India has one of the world’s most vibrant textile industries, employing over 35 million people, many of whom make colourful and intricate cloths and garments mostly by hand. When aspiring fashion designer, Paige Philogene, was offered a New Colombo Plan Mobility Grant to study for six months in India’s capital, New Delhi, she jumped at the opportunity to experience this unique industry first-hand.
“I would like to focus on a slow fashion model and bring back the importance of locally-made and ethically made,” she says. She hopes to one-day create clothes that people will cherish and, “that aren't going to be thrown out because the trend is over.”
Currently enrolled in a Bachelors of Fashion Design at the QUT (Queensland University of Technology), Paige moved to India in early 2016 to take up a place at the National Institute of Fashion Technology.
“Coming to Delhi was a bit of a shock… it was overwhelming and hard to adapt,” she recalls. “The best thing you can do is just go for it because you're never going to get that experience again of being part of… the college culture and meeting young people your age,” she says.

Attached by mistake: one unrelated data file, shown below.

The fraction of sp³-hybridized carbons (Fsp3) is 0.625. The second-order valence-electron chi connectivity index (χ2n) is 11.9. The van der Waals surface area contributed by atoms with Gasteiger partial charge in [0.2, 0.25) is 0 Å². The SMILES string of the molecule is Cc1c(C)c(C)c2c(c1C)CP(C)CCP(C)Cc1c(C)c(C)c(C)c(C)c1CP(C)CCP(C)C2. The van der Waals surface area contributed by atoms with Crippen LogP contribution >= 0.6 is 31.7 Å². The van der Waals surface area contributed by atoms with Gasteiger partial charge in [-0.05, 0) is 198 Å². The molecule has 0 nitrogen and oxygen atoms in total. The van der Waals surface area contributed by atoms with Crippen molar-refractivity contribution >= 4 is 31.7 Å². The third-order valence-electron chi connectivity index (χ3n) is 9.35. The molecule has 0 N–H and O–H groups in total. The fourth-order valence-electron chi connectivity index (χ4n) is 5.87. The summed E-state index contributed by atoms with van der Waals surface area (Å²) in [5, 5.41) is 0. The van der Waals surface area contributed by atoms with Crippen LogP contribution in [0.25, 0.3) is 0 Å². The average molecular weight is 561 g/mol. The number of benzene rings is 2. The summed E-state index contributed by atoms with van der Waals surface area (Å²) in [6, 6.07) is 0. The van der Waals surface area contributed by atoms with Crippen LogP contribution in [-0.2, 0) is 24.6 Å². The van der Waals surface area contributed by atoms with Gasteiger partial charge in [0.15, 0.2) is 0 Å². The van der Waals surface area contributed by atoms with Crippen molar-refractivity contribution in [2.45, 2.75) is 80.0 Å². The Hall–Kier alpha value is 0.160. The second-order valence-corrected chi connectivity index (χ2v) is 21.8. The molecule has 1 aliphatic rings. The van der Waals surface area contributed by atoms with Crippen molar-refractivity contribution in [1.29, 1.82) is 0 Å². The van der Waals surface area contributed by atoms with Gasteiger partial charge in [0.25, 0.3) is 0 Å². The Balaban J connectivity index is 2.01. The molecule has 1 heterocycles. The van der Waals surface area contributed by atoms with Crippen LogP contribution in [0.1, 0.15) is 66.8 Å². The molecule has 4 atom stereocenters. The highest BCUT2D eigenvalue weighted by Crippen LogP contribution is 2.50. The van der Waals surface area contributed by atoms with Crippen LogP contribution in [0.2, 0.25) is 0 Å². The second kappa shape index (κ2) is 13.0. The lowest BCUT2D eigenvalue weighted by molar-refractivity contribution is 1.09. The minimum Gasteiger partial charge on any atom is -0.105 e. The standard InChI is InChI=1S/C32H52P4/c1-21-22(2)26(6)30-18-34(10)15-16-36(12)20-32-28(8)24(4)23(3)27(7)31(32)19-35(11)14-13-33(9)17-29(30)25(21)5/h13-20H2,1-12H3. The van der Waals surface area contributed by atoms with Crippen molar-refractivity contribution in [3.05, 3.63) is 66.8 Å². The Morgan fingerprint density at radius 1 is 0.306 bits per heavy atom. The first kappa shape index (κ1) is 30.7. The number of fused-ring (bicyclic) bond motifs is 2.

“We're learning in a different way to what we do at home,” she says. “A lot of it is skill-based… so a lot of pattern-making from scratch… we're learning skills that are going to carry us through to wherever we go to work.”
For Paige, part of her New Colombo Plan Mobility Grants also involves hands-on opportunities to work in the fashion industry, such as assisting backstage at the country’s premier style event, the Amazon India Fashion Week.
Run by the Fashion Design Council of India, this five-day event features fashions shows, trade fairs and an opportunity to meet and work with leading Indian designers whose creations are revealed and snapped-up by International buyers at this event.
“It’s awesome… You’re part of this big system that’s working together to put on a show,” she says. “Seeing this kind of production on a much bigger scale than I ever have before… I can come away from this having learnt from it.”
Paige says the experience in India has not only shaped the way she now thinks about fashion and her approach to design, but has enabled her to make friends for life. “It's cool to know a group of people here who may spread far and wide into different areas of fashion and I think it would be really awesome to know them in the future and potentially work together.”